Writing Tip: Form: Prose Poetry

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I love reading prose poetry, but I find it very difficult to write. It sounds too much like a story and not enough like a poem when I read it back to myself. I am not alone.

Firstly, let’s define prose poetry. It is poetry written as though it is prose – basically, poetry without line breaks. Although it is written in a paragraph and does not break up sentences, it maintains its poetic qualities. The poet can still use many poetic techniques including metaphor, ambiguity and powerful imagery.

A prose poetry is not a story. This is because a story will usually focus on the narrative more, whereas a prose poem will focus on poetic techniques, imagery and the general themes of poetry. To create prose poetry, you need to maintain a good rhythm throughout. This can be accomplished by ensuring that the reader is not bombarded with details or long words that can break up the flow. A prose poem tells a story to the reader through poetic techniques. Every imaged that is in the prose is there to serve a purpose, just as it should be in regular poetry. Keep a good pace and remember that you are still writing poetry, just without the line breaks.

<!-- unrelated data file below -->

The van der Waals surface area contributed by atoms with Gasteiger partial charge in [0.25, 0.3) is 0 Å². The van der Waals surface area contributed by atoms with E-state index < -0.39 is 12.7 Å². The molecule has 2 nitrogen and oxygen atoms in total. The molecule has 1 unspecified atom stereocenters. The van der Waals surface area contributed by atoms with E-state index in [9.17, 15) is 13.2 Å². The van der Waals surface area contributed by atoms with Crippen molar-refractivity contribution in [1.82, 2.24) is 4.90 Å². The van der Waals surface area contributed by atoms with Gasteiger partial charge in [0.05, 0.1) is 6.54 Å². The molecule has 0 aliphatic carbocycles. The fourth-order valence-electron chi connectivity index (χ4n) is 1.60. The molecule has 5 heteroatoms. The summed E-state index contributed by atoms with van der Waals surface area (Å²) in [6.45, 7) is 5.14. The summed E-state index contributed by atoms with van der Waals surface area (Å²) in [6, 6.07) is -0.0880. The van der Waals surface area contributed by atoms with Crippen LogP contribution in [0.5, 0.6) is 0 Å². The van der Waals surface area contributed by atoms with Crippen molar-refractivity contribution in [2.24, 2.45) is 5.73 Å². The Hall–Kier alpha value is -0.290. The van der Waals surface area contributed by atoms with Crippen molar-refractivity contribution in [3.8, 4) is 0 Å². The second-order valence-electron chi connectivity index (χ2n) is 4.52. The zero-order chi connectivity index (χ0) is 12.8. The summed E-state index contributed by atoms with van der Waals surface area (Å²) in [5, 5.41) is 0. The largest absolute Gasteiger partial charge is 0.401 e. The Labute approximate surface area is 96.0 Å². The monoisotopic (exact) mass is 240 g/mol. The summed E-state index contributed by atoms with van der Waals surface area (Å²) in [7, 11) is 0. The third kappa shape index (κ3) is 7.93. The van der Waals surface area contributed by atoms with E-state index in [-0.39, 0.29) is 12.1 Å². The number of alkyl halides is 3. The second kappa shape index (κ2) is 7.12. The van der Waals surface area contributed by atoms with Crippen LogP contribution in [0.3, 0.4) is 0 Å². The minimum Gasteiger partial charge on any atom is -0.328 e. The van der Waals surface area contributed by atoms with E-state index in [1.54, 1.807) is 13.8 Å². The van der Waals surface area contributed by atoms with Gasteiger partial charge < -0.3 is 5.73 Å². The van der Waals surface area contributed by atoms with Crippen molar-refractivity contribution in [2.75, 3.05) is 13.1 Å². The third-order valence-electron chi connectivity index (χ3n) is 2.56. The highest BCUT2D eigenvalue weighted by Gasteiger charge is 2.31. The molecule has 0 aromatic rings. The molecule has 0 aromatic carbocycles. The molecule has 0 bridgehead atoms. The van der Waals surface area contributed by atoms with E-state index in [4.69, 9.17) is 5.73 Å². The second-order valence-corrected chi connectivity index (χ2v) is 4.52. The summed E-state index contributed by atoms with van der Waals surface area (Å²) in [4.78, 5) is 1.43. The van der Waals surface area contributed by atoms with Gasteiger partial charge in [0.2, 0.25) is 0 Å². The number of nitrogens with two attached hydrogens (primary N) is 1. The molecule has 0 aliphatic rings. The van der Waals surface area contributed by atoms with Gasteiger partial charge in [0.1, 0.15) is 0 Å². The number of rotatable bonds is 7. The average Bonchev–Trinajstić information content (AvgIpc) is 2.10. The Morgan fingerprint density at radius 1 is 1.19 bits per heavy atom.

There is a very simple way to create prose poetry. Just like when you are writing any other poem, you need to first find something that you feel needs to be said. But instead of breaking up your lines, just write the poem in one long paragraph. Play around with literary devices and you should see yourself creating something that sounds more like poetry than a story.

Prose poetry breaks the rules that we tend to associate with poetry. Some people might consider your prose more like a short story, or even just a big lump of text. If you want to write prose poetry, your job is to encourage the reader that they are still reading a poem, even though it does not look like one.

Written by: Laura Clark

* Laura is a 23 year old English woman with a history degree residing in the UK. She has been writing for many years and enjoys writing horror/fantasy stories, as well as poetry. You can view her work at: https://inspiredstoriesandpoems.wordpress.com/

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Photo Credit: © Donna J. Sanders



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Trackbacks

  1. How to Understand Poetry: for WASSCE | fairwriters.com
  2. WORDS ARE POWERFUL | Kenyan Thought

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